Tickers in this Article: HPQ, PLT, FOSL, QLGC
There are many different views of the current state of the economy in the United States, but one thing that most economists and investors can agree on is that until there is employment growth, any economic recovery is likely to be a sluggish one. This lack of hiring by Corporate America is odd because levels of cash are at record highs, and many of the companies that survived the financial crisis have strengthened balance sheets through renegotiation of credit lines and the extension of the maturity of existing debt.

Unfortunately, a number of recent stock buyback announcements from major public companies indicate that companies are still reluctant to spend this cash hoard on hiring or rehiring laid off workers. This will probably restrict employment growth, and delay any economic recovery.

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Latest Repurchases
The latest stock repurchase announcement came from Hewlett Packard (NYSE:HPQ), which authorized an additional $10 billion for share repurchases. The company was already operating under an $8 billion program initiated in November 2009, of which Hewlett Packard has already spent $3.1 billion. Hewlett Packard plans to spend $3 billion during the fiscal fourth quarter on its own stock.

Smaller companies are also authorizing stock buybacks. Fossil (Nasdaq:FOSL) announced a stock repurchase program totaling up to $750 million through 2013. This is almost 25% of the total market capitalization of the company.

Plantronics (NYSE:PLT) just announced a one million share buyback plan. This follows a similar one million share buyback plan announced in June 2010. QLogic (Nasdaq:QLGC), another technology company, increased its stock buyback program by $200 million over the next two years. This brings the total authorization to $1.75 billion, or more than the company's entire market capitalization.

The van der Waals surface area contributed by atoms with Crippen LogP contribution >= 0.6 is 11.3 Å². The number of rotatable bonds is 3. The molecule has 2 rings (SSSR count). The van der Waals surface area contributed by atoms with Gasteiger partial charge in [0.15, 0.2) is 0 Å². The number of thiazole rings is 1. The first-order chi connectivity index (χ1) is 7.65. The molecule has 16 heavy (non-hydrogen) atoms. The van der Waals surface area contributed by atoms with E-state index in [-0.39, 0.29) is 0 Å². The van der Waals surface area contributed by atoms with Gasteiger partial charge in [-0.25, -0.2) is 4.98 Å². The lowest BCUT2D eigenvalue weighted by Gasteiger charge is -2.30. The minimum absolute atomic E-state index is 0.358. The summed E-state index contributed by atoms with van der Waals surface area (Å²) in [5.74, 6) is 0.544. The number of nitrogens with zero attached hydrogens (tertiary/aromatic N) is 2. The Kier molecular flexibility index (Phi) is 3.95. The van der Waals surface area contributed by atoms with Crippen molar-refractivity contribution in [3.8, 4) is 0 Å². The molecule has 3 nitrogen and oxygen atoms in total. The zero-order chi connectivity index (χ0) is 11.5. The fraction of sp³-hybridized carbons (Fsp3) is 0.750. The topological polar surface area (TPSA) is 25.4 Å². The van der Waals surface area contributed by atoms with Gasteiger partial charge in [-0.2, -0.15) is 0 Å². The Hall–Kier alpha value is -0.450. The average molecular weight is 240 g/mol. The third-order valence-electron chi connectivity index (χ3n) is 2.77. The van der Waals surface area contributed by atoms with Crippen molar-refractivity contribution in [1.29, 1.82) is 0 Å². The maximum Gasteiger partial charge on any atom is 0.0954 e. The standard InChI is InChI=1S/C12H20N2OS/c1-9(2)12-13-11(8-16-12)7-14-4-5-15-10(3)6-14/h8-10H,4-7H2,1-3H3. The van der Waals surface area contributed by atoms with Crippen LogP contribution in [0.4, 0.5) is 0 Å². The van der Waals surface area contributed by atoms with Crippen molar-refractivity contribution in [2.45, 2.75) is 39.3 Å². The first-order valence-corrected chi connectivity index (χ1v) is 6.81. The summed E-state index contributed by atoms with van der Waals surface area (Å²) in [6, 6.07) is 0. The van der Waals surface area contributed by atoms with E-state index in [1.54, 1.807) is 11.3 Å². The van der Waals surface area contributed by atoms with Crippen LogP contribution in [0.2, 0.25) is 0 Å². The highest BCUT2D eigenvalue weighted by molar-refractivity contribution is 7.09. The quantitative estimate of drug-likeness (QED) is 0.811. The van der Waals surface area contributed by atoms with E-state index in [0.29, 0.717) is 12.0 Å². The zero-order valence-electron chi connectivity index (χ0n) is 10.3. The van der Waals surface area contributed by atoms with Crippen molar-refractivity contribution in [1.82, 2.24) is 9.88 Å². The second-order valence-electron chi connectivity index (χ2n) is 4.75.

The combination of high cash levels, depressed stock prices and a reluctance to hire is providing some motivation for companies to increase or initiate stock buybacks. Also, public companies with low stock prices and high cash per share often become targets for activist investors; returning the cash to shareholders may help companies avoid this attention. (To learn more, see Activist Investors: A Good Or Bad Thing?) These companies are also encouraged by investors' response, which is typically to bid up stock prices after stock repurchase programs are announced.

The Bottom Line
One major component of the sluggish economic recovery in the United States is the lack of job growth, and judging by recent stock buyback announcements from a range of public companies, this isn't likely to change any time soon. (To learn more, see A Breakdown Of Stock Buybacks)

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